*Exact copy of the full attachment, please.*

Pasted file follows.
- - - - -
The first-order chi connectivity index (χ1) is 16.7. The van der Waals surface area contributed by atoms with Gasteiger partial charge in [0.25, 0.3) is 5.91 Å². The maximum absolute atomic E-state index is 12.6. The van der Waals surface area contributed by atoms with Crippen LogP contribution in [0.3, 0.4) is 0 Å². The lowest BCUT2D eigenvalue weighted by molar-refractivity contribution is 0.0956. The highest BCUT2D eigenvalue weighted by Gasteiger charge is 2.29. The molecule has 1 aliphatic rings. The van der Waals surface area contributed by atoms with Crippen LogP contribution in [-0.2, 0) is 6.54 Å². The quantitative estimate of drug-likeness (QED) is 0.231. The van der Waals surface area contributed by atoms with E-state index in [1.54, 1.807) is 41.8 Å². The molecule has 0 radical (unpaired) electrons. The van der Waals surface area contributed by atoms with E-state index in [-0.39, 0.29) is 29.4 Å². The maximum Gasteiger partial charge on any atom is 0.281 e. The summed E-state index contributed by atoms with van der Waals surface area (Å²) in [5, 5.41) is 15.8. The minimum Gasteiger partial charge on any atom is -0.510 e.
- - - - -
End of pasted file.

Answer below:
The first-order chi connectivity index (χ1) is 16.7. The van der Waals surface area contributed by atoms with Gasteiger partial charge in [0.25, 0.3) is 5.91 Å². The maximum absolute atomic E-state index is 12.6. The van der Waals surface area contributed by atoms with Crippen LogP contribution in [0.3, 0.4) is 0 Å². The lowest BCUT2D eigenvalue weighted by molar-refractivity contribution is 0.0956. The highest BCUT2D eigenvalue weighted by Gasteiger charge is 2.29. The molecule has 1 aliphatic rings. The van der Waals surface area contributed by atoms with Crippen LogP contribution in [-0.2, 0) is 6.54 Å². The quantitative estimate of drug-likeness (QED) is 0.231. The van der Waals surface area contributed by atoms with E-state index in [1.54, 1.807) is 41.8 Å². The molecule has 0 radical (unpaired) electrons. The van der Waals surface area contributed by atoms with E-state index in [-0.39, 0.29) is 29.4 Å². The maximum Gasteiger partial charge on any atom is 0.281 e. The summed E-state index contributed by atoms with van der Waals surface area (Å²) in [5, 5.41) is 15.8. The minimum Gasteiger partial charge on any atom is -0.510 e.